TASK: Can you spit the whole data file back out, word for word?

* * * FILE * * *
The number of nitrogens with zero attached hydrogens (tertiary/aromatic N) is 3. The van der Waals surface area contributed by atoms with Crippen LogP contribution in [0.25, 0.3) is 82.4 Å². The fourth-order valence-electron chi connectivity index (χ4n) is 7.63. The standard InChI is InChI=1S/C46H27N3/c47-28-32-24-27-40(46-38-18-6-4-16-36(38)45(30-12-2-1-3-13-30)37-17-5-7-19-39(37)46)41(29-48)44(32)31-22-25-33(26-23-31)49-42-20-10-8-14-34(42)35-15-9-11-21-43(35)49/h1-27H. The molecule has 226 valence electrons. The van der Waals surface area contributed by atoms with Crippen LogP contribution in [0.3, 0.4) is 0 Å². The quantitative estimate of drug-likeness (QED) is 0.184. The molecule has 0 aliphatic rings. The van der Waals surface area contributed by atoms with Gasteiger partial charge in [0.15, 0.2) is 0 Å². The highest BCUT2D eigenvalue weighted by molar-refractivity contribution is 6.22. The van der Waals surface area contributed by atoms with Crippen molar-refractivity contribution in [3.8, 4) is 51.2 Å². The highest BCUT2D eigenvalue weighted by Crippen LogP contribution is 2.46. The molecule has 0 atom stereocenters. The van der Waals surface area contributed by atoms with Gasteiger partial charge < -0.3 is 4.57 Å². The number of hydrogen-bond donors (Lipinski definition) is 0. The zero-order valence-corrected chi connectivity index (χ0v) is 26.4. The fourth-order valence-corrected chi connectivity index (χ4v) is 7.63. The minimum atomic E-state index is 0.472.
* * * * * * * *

The number of nitrogens with zero attached hydrogens (tertiary/aromatic N) is 3. The van der Waals surface area contributed by atoms with Crippen LogP contribution in [0.25, 0.3) is 82.4 Å². The fourth-order valence-electron chi connectivity index (χ4n) is 7.63. The standard InChI is InChI=1S/C46H27N3/c47-28-32-24-27-40(46-38-18-6-4-16-36(38)45(30-12-2-1-3-13-30)37-17-5-7-19-39(37)46)41(29-48)44(32)31-22-25-33(26-23-31)49-42-20-10-8-14-34(42)35-15-9-11-21-43(35)49/h1-27H. The molecule has 226 valence electrons. The van der Waals surface area contributed by atoms with Crippen LogP contribution in [0.3, 0.4) is 0 Å². The quantitative estimate of drug-likeness (QED) is 0.184. The molecule has 0 aliphatic rings. The van der Waals surface area contributed by atoms with Gasteiger partial charge in [0.15, 0.2) is 0 Å². The highest BCUT2D eigenvalue weighted by molar-refractivity contribution is 6.22. The van der Waals surface area contributed by atoms with Crippen molar-refractivity contribution in [3.8, 4) is 51.2 Å². The highest BCUT2D eigenvalue weighted by Crippen LogP contribution is 2.46. The molecule has 0 atom stereocenters. The van der Waals surface area contributed by atoms with Gasteiger partial charge < -0.3 is 4.57 Å². The number of hydrogen-bond donors (Lipinski definition) is 0. The zero-order valence-corrected chi connectivity index (χ0v) is 26.4. The fourth-order valence-corrected chi connectivity index (χ4v) is 7.63. The minimum atomic E-state index is 0.472.